The Art History Archive - Canadian Art
Bertram Brooker: Writer, painter, musician
Born in Croydon, England, March 31st 1888.
Born in Croydon, England, he came with his parents to Portage la Prairie in 1905. He later moved to Toronto in 1921. He acquired a reputation as a writer, painter, musician, and poet. Brooker was a charter member of the Canadian Group of Painters, and he won the Governor General's Award for fiction in 1936 for "Think of the Earth".
Bertram Brooker is an artist of several mediums and is a key example of liberation and innovation in the extensive history of Canadian art. Through a diversity of artistic interpretations and styles, Brooker captures both spiritual and commercial perspectives.
He preferred realism during the late '20s and early '30s. It was during this time that he was influenced by LeMoin FitzGerald, a friend of Brooker's and contemporary artist.
The mediums range from pencil to water-colour. Though the sketches are mostly realistic, Brooker still employs abstraction. He drew some tree branches with soft, barely visible lines which would fade out at their tips, while other images were contorted through the manipulation of pencil shadings.
Brooker once admitted his intent is to capture the rhythm, the ascention, the upward light seeking and springing in each stem, each leaf, each tendril. His tree sketches implement a sense of sensuality, especially "Willow," done in 1932.
As the viewer continues through the gallery, the art becomes noticeably sharper and much more modern in appearance. What is surprising to note is that most of the works were done earlier than his realistic, more conservative pieces. The images are innovative abstractions which also have surrealist and cubist undertones. His cubism is reminiscent of Piccasso while his pen and ink is art deco in style.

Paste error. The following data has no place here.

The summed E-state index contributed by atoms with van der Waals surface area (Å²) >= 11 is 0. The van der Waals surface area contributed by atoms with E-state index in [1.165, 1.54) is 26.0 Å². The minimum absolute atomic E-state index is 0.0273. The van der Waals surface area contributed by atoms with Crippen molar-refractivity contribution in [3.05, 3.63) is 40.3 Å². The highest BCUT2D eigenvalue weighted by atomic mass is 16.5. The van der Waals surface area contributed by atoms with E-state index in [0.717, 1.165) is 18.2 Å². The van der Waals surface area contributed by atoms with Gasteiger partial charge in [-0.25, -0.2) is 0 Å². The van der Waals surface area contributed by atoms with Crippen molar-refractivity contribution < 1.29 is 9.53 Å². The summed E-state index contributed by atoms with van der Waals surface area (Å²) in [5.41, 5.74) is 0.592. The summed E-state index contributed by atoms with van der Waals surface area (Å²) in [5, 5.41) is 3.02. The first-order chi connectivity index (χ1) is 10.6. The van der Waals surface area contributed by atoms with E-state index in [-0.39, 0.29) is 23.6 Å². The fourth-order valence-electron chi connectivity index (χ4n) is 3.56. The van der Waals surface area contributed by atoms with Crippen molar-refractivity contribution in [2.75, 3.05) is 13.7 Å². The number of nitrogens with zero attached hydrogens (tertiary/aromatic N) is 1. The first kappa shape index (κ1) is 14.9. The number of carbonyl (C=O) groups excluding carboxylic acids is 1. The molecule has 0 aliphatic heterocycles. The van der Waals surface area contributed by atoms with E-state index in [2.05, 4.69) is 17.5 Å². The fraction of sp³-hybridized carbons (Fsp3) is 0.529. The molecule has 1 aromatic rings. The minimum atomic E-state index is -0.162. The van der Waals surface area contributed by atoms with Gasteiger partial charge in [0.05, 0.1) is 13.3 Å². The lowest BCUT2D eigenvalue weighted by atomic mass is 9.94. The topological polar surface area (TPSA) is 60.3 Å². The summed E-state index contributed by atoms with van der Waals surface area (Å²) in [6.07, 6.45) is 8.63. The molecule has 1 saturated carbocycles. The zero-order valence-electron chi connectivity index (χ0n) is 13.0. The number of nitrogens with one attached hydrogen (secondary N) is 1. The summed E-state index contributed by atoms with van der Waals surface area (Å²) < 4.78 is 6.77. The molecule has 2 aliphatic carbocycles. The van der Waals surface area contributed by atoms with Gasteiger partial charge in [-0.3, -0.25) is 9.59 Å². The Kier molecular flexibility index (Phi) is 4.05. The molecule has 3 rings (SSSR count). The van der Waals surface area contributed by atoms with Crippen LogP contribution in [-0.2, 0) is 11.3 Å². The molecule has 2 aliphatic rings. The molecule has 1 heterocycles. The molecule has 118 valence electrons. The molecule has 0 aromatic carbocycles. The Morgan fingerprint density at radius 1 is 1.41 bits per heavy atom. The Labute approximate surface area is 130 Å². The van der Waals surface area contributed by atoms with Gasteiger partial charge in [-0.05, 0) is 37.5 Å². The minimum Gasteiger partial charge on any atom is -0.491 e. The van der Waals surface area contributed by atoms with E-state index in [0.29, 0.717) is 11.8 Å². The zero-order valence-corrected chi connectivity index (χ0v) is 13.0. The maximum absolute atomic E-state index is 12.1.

The images in many of his drawings are layers of forms and faces melded into one another. As he once stated, the purpose of this was to portray the feelings of each character within his work as vividly as possible.
In observing his abstractions, it is obvious he has an advertising background. They are quite contemporary and even risky for the conservative era of the 1930s. Many of them possess a spiritual quality, with such religious portrayals as his "Bible Series No.1." These pieces are still fresh and fashionable even in today's art world of graphics and computerization.
The brilliant exhibit begins on a conservative note with Brooker's realism, then progresses to his abstract and bold dream-like pieces. The works within the exhibit represent the struggles all artists must encounter at some point.
Like many artists, Brooker ventures into different mediums and styles to create the most suitable pieces. His themes range from religion to sensuality, yet all have the central theme of spirituality. His employment of commercialism within his abstraction is an interesting contrast. He also successfully keeps his spirituality in all his pieces, while through his advertising background he creates innovative detailed pieces which catch and hold the viewer's eye.
Because his art exemplifies his struggles and successes in combining art and business, Bertram Booker is someone with whom most artists should be able to relate.
Although Bertram Brooker wasn't as well known as some great artists, like Emily Carr, he was just as good. At the age of 17, he worked in the kitchens and in the time keepers office of the Grand Trunk Pacific Railway. He then managed a movie theatre in Neepawa and also did some newspaper work in Portage and Winnipeg. In 1921, he moved to Toronto and became a freelance journalist and got into advertising. In 1923, Brooker joined the Arts and Letters Club, where he met Lawren Harris and other members from "The Group of Seven". He admired them for "Liberating young artists from the stuffy tradition of strict realism". In 1927, Bertram Brooker became the first artist in Canada to exhibit abstract art.
Brooker often talked to Harris about the spirituality of Art and was inspired by the writings of Russian Artist Wassily Kandinsky, whose book, "Concerning the Spiritual in Art" proposed music as a model for the artist seeking to express his inner soul.